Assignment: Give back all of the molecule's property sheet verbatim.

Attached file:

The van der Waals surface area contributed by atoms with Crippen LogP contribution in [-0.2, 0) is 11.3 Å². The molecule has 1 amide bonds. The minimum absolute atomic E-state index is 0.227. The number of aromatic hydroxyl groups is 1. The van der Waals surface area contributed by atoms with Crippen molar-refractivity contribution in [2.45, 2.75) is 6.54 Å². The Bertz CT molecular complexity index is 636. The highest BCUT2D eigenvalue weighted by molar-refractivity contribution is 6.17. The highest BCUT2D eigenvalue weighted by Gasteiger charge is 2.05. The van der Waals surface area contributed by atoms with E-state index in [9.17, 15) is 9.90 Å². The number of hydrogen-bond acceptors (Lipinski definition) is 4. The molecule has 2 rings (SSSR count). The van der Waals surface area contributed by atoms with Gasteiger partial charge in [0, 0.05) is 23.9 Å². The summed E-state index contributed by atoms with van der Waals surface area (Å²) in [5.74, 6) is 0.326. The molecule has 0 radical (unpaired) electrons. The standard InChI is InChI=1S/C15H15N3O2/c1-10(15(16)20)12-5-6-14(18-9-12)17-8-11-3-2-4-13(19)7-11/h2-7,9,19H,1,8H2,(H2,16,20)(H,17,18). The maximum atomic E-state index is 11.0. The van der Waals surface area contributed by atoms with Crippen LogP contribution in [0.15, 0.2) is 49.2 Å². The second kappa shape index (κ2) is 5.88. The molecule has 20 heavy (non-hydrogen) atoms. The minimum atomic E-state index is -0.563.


The van der Waals surface area contributed by atoms with Crippen LogP contribution in [-0.2, 0) is 11.3 Å². The molecule has 1 amide bonds. The minimum absolute atomic E-state index is 0.227. The number of aromatic hydroxyl groups is 1. The van der Waals surface area contributed by atoms with Crippen molar-refractivity contribution in [2.45, 2.75) is 6.54 Å². The Bertz CT molecular complexity index is 636. The highest BCUT2D eigenvalue weighted by molar-refractivity contribution is 6.17. The highest BCUT2D eigenvalue weighted by Gasteiger charge is 2.05. The van der Waals surface area contributed by atoms with E-state index in [9.17, 15) is 9.90 Å². The number of hydrogen-bond acceptors (Lipinski definition) is 4. The molecule has 2 rings (SSSR count). The van der Waals surface area contributed by atoms with Gasteiger partial charge in [0, 0.05) is 23.9 Å². The summed E-state index contributed by atoms with van der Waals surface area (Å²) in [5.74, 6) is 0.326. The molecule has 0 radical (unpaired) electrons. The standard InChI is InChI=1S/C15H15N3O2/c1-10(15(16)20)12-5-6-14(18-9-12)17-8-11-3-2-4-13(19)7-11/h2-7,9,19H,1,8H2,(H2,16,20)(H,17,18). The maximum atomic E-state index is 11.0. The van der Waals surface area contributed by atoms with Crippen LogP contribution in [0.15, 0.2) is 49.2 Å². The second kappa shape index (κ2) is 5.88. The molecule has 20 heavy (non-hydrogen) atoms. The minimum atomic E-state index is -0.563.